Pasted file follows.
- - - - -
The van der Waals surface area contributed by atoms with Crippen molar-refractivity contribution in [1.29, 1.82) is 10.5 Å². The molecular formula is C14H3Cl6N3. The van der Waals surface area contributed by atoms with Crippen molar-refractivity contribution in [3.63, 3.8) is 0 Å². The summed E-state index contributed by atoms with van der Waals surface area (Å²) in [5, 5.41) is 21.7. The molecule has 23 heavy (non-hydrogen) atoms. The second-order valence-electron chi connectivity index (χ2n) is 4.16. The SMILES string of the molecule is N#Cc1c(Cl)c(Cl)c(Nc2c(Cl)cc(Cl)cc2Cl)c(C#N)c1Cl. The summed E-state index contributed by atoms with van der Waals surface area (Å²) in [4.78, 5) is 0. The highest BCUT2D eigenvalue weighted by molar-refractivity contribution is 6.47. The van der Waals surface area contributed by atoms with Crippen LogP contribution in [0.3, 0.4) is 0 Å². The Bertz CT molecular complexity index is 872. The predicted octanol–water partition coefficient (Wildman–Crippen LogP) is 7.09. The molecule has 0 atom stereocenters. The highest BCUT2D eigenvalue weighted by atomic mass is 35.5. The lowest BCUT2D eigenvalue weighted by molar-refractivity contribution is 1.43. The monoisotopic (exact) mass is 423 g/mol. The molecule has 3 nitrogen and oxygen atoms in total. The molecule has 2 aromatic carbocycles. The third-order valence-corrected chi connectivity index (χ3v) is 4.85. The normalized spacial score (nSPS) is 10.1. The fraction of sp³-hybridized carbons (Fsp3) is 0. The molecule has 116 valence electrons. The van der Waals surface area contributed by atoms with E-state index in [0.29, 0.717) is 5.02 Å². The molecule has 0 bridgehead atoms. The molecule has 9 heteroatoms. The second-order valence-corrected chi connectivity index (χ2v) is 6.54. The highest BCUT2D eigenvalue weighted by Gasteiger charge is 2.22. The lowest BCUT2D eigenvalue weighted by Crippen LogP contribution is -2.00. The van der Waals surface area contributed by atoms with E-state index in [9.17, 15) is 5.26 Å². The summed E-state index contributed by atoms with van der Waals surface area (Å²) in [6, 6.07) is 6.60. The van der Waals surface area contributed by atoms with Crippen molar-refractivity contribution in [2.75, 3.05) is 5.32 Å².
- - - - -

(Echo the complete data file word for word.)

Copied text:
The van der Waals surface area contributed by atoms with Crippen molar-refractivity contribution in [1.29, 1.82) is 10.5 Å². The molecular formula is C14H3Cl6N3. The van der Waals surface area contributed by atoms with Crippen molar-refractivity contribution in [3.63, 3.8) is 0 Å². The summed E-state index contributed by atoms with van der Waals surface area (Å²) in [5, 5.41) is 21.7. The molecule has 23 heavy (non-hydrogen) atoms. The second-order valence-electron chi connectivity index (χ2n) is 4.16. The SMILES string of the molecule is N#Cc1c(Cl)c(Cl)c(Nc2c(Cl)cc(Cl)cc2Cl)c(C#N)c1Cl. The summed E-state index contributed by atoms with van der Waals surface area (Å²) in [4.78, 5) is 0. The highest BCUT2D eigenvalue weighted by molar-refractivity contribution is 6.47. The van der Waals surface area contributed by atoms with Crippen LogP contribution in [0.3, 0.4) is 0 Å². The Bertz CT molecular complexity index is 872. The predicted octanol–water partition coefficient (Wildman–Crippen LogP) is 7.09. The molecule has 0 atom stereocenters. The highest BCUT2D eigenvalue weighted by atomic mass is 35.5. The lowest BCUT2D eigenvalue weighted by molar-refractivity contribution is 1.43. The monoisotopic (exact) mass is 423 g/mol. The molecule has 3 nitrogen and oxygen atoms in total. The molecule has 2 aromatic carbocycles. The third-order valence-corrected chi connectivity index (χ3v) is 4.85. The normalized spacial score (nSPS) is 10.1. The fraction of sp³-hybridized carbons (Fsp3) is 0. The molecule has 116 valence electrons. The van der Waals surface area contributed by atoms with E-state index in [0.29, 0.717) is 5.02 Å². The molecule has 0 bridgehead atoms. The molecule has 9 heteroatoms. The second-order valence-corrected chi connectivity index (χ2v) is 6.54. The highest BCUT2D eigenvalue weighted by Gasteiger charge is 2.22. The lowest BCUT2D eigenvalue weighted by Crippen LogP contribution is -2.00. The van der Waals surface area contributed by atoms with E-state index in [9.17, 15) is 5.26 Å². The summed E-state index contributed by atoms with van der Waals surface area (Å²) in [6, 6.07) is 6.60. The van der Waals surface area contributed by atoms with Crippen molar-refractivity contribution in [2.75, 3.05) is 5.32 Å².